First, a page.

Welcome to our 2017 Legislative Update

(This was sent to our legislative session mailing list on January 26, 2016. To get our Legislative Update directly in your inbox, sign up here.)

Hello again!  Oregon’s 2017 legislative session will get underway next Wednesday, February 1.  DRO will be there to advocate for issues of importance to the disability community and get you information you need to participate in the process.  Our first regular update should reach you on Monday.

Our weekly updates will be a bit different this time because, well, things have changed.  Developments on the federal level will have a direct impact on state policy and so we will include some information about them.  Also, in the new world of “fake news” and “alternative facts,” we will double our efforts to get you verified info and to distinguish between fact and opinion.

The overwhelming issue before the legislature is the $1.8 billion projected shortfall of revenue to cover ongoing expenses for 2017-2019.  About $1 billion of that budget hole is the cost of continuing Oregon Health Plan coverage for all those enrolled.  Meanwhile, the new federal administration and Congress are discussing possible cuts to Medicaid and elimination of the Affordable Care Act.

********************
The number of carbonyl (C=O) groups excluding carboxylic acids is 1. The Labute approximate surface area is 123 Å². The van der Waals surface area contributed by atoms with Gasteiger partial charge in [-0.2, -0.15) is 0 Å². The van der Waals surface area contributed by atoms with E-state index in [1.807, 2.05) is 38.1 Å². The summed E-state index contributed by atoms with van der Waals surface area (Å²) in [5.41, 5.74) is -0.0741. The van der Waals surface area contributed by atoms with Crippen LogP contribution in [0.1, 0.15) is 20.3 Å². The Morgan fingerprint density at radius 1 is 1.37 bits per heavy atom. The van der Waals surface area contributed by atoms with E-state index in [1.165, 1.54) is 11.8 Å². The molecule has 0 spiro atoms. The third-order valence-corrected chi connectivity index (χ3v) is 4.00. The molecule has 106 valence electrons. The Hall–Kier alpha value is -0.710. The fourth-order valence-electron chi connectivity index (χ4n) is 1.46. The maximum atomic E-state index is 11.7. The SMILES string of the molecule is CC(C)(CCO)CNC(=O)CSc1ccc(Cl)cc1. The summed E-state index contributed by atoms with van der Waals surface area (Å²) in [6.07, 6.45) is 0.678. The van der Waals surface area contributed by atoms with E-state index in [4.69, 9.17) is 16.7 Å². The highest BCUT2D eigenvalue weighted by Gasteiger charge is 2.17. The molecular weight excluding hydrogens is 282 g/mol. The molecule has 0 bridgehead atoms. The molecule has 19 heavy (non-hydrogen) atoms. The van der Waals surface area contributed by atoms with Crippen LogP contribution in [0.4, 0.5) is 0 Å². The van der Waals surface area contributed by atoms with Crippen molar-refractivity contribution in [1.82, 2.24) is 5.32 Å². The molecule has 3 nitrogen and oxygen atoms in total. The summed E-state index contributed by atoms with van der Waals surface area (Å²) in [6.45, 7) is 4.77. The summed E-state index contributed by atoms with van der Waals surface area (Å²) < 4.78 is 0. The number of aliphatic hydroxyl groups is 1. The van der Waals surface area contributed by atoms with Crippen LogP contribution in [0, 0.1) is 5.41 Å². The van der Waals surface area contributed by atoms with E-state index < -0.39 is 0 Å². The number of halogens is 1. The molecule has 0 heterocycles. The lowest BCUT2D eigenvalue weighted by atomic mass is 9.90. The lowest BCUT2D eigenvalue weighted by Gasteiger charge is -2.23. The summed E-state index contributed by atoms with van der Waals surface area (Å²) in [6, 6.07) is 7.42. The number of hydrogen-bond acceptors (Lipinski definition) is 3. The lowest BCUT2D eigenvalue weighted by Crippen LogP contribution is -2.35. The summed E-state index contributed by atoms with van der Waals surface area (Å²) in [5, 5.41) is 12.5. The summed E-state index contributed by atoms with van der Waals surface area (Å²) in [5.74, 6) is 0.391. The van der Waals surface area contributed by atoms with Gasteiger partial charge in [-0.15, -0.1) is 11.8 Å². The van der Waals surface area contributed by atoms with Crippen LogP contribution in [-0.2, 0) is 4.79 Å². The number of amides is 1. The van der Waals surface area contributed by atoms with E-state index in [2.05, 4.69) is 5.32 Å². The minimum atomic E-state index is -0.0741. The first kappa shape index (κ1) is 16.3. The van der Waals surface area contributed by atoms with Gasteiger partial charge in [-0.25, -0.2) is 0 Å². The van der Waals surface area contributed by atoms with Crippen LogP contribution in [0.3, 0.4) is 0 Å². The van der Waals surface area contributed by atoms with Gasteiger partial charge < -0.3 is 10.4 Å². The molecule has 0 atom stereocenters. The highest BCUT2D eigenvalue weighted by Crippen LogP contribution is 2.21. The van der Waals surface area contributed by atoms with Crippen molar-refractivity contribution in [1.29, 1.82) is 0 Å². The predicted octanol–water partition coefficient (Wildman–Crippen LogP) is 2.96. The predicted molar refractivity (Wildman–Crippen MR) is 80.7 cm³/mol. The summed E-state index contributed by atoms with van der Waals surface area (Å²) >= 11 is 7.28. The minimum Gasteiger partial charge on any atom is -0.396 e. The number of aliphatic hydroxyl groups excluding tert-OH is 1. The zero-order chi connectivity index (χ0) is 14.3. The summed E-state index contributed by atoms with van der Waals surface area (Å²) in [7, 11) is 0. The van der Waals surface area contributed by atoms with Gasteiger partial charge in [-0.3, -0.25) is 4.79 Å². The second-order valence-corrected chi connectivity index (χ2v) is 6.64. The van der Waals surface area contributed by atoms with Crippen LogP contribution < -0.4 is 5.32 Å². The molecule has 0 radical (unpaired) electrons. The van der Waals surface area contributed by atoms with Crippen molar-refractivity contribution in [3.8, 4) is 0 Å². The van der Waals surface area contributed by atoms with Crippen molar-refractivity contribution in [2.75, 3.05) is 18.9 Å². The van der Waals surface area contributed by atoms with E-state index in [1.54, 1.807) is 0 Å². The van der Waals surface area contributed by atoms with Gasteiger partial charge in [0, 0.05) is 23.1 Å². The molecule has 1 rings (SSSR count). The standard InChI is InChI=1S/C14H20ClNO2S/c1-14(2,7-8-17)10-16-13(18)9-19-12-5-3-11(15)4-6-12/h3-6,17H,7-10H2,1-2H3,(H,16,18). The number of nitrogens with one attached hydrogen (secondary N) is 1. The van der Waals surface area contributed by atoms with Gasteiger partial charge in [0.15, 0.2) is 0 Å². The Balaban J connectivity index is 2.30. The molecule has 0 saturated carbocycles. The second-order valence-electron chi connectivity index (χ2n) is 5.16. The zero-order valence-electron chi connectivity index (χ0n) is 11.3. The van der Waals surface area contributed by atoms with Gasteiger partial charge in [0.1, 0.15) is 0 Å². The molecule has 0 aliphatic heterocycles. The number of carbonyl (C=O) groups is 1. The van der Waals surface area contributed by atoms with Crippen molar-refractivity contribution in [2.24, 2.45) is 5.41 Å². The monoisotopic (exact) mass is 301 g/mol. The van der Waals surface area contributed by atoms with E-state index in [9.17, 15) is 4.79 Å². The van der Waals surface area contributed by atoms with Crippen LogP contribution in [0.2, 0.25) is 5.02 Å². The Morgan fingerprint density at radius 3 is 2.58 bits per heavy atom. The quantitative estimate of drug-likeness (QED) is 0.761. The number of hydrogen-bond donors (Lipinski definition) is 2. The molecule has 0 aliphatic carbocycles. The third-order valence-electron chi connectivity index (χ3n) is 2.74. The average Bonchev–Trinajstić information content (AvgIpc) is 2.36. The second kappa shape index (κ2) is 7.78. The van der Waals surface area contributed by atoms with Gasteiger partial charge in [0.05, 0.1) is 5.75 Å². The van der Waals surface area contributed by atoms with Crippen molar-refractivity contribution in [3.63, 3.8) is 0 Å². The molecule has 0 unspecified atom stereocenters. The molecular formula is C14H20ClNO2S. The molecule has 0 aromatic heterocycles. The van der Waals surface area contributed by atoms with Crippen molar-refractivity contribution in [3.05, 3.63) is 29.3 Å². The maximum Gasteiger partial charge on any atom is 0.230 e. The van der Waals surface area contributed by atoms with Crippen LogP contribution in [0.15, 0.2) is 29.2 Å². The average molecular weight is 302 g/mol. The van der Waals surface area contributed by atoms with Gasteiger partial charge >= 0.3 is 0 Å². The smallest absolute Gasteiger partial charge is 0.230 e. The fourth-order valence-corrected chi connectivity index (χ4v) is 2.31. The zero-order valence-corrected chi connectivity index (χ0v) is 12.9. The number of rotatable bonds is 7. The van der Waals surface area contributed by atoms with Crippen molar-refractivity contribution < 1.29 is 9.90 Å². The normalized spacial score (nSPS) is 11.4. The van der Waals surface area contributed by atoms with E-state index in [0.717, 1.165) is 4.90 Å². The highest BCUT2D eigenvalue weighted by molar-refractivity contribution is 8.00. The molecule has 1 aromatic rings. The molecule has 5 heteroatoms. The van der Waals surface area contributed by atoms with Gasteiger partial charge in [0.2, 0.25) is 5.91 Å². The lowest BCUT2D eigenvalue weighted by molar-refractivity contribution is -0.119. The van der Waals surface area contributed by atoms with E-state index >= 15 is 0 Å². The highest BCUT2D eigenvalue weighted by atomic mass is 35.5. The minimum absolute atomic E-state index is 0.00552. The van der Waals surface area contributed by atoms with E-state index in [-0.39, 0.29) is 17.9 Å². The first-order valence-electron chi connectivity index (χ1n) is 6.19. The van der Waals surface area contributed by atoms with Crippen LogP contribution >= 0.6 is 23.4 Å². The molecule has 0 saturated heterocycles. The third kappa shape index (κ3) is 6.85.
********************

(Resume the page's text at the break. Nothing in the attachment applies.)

Medicaid not only funds medical services but also a full range of support services for seniors, people with disabilities, people with intellectual disabilities and those with behavioral health needs.  Many people are unaware that the “K Plan” that funds many of those support services is part of the Affordable Care Act.  Many are also not aware that the ACA, by requiring coverage of preexisting conditions, effectively prohibits discrimination against people with disabilities in health insurance.  (The ADA does not!)

Back here in Oregon, the Democrats have retained majorities in the House and Senate, with Republicans picking up one new Senate seat.  There are ten new Democrats in the House, and one in the Senate.  As one would expect, the parties have very different views about the state budget and other matters.  It will be interesting to see if the level of partisan rancor increases with the new mood in Washington, DC and the fact that we have probably already entered into a new election cycle for governor, with voting coming up in 2018.